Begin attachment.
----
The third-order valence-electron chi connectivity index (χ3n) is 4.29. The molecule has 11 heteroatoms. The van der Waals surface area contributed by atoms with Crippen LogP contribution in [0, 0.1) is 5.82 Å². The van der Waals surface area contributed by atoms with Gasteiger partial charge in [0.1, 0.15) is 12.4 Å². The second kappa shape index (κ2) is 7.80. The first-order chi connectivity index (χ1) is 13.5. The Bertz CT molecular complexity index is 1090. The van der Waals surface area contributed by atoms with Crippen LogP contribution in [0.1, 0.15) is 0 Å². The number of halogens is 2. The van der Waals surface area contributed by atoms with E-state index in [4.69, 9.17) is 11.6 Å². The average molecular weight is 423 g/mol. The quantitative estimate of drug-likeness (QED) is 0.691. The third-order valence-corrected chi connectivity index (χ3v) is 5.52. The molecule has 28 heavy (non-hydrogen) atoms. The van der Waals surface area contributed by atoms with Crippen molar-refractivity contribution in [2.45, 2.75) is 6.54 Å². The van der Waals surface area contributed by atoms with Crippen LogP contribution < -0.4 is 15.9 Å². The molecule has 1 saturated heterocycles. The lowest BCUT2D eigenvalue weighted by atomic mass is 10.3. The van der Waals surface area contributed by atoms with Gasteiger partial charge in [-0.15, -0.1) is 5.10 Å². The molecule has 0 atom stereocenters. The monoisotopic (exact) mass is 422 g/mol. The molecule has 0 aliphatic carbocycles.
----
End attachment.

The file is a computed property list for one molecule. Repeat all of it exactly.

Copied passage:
The third-order valence-electron chi connectivity index (χ3n) is 4.29. The molecule has 11 heteroatoms. The van der Waals surface area contributed by atoms with Crippen LogP contribution in [0, 0.1) is 5.82 Å². The van der Waals surface area contributed by atoms with Gasteiger partial charge in [0.1, 0.15) is 12.4 Å². The second kappa shape index (κ2) is 7.80. The first-order chi connectivity index (χ1) is 13.5. The Bertz CT molecular complexity index is 1090. The van der Waals surface area contributed by atoms with Crippen LogP contribution in [0.1, 0.15) is 0 Å². The number of halogens is 2. The van der Waals surface area contributed by atoms with E-state index in [4.69, 9.17) is 11.6 Å². The average molecular weight is 423 g/mol. The quantitative estimate of drug-likeness (QED) is 0.691. The third-order valence-corrected chi connectivity index (χ3v) is 5.52. The molecule has 28 heavy (non-hydrogen) atoms. The van der Waals surface area contributed by atoms with Crippen molar-refractivity contribution in [2.45, 2.75) is 6.54 Å². The van der Waals surface area contributed by atoms with Crippen LogP contribution < -0.4 is 15.9 Å². The molecule has 1 saturated heterocycles. The lowest BCUT2D eigenvalue weighted by atomic mass is 10.3. The van der Waals surface area contributed by atoms with Gasteiger partial charge in [-0.15, -0.1) is 5.10 Å². The molecule has 0 atom stereocenters. The monoisotopic (exact) mass is 422 g/mol. The molecule has 0 aliphatic carbocycles.